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"I came out a little under done"
on 19 May 2012
Meg has a mother with the most extraordinary imagination.
In her childhood Meg believed her mother's flights of fantasy were true, but around age 11 disillusionment set in and instead Meg decided her mum was telling her lies. Meg turned to studying science with a passion, she craved reliable cold hard facts. Not stories of runner beans running around the kitchen or the spaghetti tree that grew in their window box after a neighbour dripped some of her dinner carelessly out of the window.
I really enjoyed Meg's mother Valerie's stories. They are inventive and funny. Now a grown up and a scientist Meg just wants to get to the bottom of why Valerie spins these yarns.
An important fact about Valerie is that she really loves cooking. The book is peppered with food references, indeed the first sentence is "I came out a little underdone". Meg believes her father was a French pastry chef.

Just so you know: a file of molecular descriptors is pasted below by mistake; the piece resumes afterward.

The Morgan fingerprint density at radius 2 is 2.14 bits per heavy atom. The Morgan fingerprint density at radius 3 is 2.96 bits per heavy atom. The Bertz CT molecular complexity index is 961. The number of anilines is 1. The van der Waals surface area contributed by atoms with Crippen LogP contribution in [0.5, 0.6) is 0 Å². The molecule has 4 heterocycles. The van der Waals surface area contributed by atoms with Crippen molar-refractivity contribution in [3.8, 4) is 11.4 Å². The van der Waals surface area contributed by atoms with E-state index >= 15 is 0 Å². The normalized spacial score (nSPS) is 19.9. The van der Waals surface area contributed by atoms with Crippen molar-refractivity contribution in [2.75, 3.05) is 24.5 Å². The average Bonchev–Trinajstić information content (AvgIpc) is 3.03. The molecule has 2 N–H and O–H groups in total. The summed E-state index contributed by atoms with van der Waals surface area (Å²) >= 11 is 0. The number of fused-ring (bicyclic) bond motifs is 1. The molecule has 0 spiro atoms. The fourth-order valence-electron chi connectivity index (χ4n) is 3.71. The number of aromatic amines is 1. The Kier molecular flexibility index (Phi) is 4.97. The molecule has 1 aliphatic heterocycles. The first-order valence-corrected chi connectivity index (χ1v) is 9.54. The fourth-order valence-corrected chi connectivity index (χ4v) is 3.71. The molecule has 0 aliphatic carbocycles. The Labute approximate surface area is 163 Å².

Not wanting to upset her mother who is clearly very ill with cancer ( though totally in denial), Meg starts to investigate the truth of her childhood starting with the only clue she has, an address on the back of an old flier with an advert for a band playing at a pub in London.
At one stage I was getting irritated by the ridiculousness of the magical thinking. Can slugs really have soft souls? If you speak to them and explain you don't want them to eat your lettuces, will they leave them alone? I don't think so!
I put the book away and left it for days before I could face carrying on. I wanted Meg to confront her mother. She doesn't. She follows up on the clue that she has and soon the story took off and became much more interesting to me. I don't want to spoil the story so I will say no more on this.
There is a lot I liked and enjoyed but I did feel the book sagged a bit in the middle, partly because I couldn't believe in the boyfriend Mark. He remained shadowy unlike Meg and Valerie and other characters who appear. Nutmeg began life as a short story and think this shows a bit in the middle. I do think it works as a novel. As long as you can suspend disbelief and believe in fairies you will love this!